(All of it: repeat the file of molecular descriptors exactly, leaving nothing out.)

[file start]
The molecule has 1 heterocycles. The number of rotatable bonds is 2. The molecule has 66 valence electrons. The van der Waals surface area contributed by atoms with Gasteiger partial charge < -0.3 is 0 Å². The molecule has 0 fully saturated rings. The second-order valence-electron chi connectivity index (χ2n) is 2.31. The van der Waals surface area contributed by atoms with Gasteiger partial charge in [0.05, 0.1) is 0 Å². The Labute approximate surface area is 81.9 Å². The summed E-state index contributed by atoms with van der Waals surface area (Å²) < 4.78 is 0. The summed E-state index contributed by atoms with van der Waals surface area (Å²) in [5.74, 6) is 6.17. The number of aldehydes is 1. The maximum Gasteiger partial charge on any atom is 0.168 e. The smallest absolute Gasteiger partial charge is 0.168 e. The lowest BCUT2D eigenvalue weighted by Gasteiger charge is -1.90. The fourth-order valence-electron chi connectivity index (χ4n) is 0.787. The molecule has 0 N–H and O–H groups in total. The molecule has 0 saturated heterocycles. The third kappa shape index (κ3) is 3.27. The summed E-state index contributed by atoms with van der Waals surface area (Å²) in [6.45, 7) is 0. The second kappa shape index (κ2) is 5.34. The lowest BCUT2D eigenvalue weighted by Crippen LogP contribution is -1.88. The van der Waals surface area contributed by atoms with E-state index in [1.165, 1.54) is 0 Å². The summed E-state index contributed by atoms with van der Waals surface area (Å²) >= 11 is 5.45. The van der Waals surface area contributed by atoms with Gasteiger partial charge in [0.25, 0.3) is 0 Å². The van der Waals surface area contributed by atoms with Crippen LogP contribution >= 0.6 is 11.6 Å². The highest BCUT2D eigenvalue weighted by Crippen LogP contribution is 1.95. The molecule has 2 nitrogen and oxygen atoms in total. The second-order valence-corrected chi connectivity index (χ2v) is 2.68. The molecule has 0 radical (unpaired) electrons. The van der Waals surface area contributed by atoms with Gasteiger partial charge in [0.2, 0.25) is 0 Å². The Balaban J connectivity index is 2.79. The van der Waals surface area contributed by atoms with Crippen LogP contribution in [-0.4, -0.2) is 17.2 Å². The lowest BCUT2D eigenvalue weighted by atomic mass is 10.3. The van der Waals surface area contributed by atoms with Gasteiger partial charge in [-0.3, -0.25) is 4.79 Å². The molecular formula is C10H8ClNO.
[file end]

The molecule has 1 heterocycles. The number of rotatable bonds is 2. The molecule has 66 valence electrons. The van der Waals surface area contributed by atoms with Gasteiger partial charge < -0.3 is 0 Å². The molecule has 0 fully saturated rings. The second-order valence-electron chi connectivity index (χ2n) is 2.31. The van der Waals surface area contributed by atoms with Gasteiger partial charge in [0.05, 0.1) is 0 Å². The Labute approximate surface area is 81.9 Å². The summed E-state index contributed by atoms with van der Waals surface area (Å²) < 4.78 is 0. The summed E-state index contributed by atoms with van der Waals surface area (Å²) in [5.74, 6) is 6.17. The number of aldehydes is 1. The maximum Gasteiger partial charge on any atom is 0.168 e. The smallest absolute Gasteiger partial charge is 0.168 e. The lowest BCUT2D eigenvalue weighted by Gasteiger charge is -1.90. The fourth-order valence-electron chi connectivity index (χ4n) is 0.787. The molecule has 0 N–H and O–H groups in total. The molecule has 0 saturated heterocycles. The third kappa shape index (κ3) is 3.27. The summed E-state index contributed by atoms with van der Waals surface area (Å²) in [6.45, 7) is 0. The second kappa shape index (κ2) is 5.34. The lowest BCUT2D eigenvalue weighted by Crippen LogP contribution is -1.88. The van der Waals surface area contributed by atoms with E-state index in [1.165, 1.54) is 0 Å². The summed E-state index contributed by atoms with van der Waals surface area (Å²) >= 11 is 5.45. The van der Waals surface area contributed by atoms with Gasteiger partial charge in [0.25, 0.3) is 0 Å². The van der Waals surface area contributed by atoms with Crippen LogP contribution >= 0.6 is 11.6 Å². The highest BCUT2D eigenvalue weighted by Crippen LogP contribution is 1.95. The molecule has 2 nitrogen and oxygen atoms in total. The second-order valence-corrected chi connectivity index (χ2v) is 2.68. The molecule has 0 radical (unpaired) electrons. The van der Waals surface area contributed by atoms with Gasteiger partial charge in [0.2, 0.25) is 0 Å². The Balaban J connectivity index is 2.79. The van der Waals surface area contributed by atoms with Crippen LogP contribution in [-0.4, -0.2) is 17.2 Å². The lowest BCUT2D eigenvalue weighted by atomic mass is 10.3. The van der Waals surface area contributed by atoms with Gasteiger partial charge in [-0.3, -0.25) is 4.79 Å². The molecular formula is C10H8ClNO.